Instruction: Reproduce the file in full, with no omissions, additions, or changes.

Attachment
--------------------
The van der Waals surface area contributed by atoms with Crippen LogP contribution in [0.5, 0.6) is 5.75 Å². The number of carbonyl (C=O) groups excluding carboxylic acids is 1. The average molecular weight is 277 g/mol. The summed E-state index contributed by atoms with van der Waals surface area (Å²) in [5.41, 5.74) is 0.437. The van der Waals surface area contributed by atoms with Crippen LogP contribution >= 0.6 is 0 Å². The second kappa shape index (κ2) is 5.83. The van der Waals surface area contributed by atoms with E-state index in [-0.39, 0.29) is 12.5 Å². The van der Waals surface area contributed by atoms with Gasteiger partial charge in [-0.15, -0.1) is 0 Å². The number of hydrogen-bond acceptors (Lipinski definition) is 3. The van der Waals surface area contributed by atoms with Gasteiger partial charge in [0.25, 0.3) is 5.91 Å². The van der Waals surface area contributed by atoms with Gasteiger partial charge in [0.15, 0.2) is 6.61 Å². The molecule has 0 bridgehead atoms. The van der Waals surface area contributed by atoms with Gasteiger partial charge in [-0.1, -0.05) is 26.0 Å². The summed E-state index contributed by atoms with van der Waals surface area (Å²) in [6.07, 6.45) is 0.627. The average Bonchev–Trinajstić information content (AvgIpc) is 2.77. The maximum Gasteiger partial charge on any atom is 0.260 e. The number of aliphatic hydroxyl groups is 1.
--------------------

The van der Waals surface area contributed by atoms with Crippen LogP contribution in [0.5, 0.6) is 5.75 Å². The number of carbonyl (C=O) groups excluding carboxylic acids is 1. The average molecular weight is 277 g/mol. The summed E-state index contributed by atoms with van der Waals surface area (Å²) in [5.41, 5.74) is 0.437. The van der Waals surface area contributed by atoms with Crippen LogP contribution >= 0.6 is 0 Å². The second kappa shape index (κ2) is 5.83. The van der Waals surface area contributed by atoms with E-state index in [-0.39, 0.29) is 12.5 Å². The van der Waals surface area contributed by atoms with Gasteiger partial charge in [-0.15, -0.1) is 0 Å². The number of hydrogen-bond acceptors (Lipinski definition) is 3. The van der Waals surface area contributed by atoms with Gasteiger partial charge in [0.25, 0.3) is 5.91 Å². The van der Waals surface area contributed by atoms with Gasteiger partial charge in [0.15, 0.2) is 6.61 Å². The molecule has 0 bridgehead atoms. The van der Waals surface area contributed by atoms with Gasteiger partial charge in [-0.1, -0.05) is 26.0 Å². The summed E-state index contributed by atoms with van der Waals surface area (Å²) in [6.07, 6.45) is 0.627. The average Bonchev–Trinajstić information content (AvgIpc) is 2.77. The maximum Gasteiger partial charge on any atom is 0.260 e. The number of aliphatic hydroxyl groups is 1.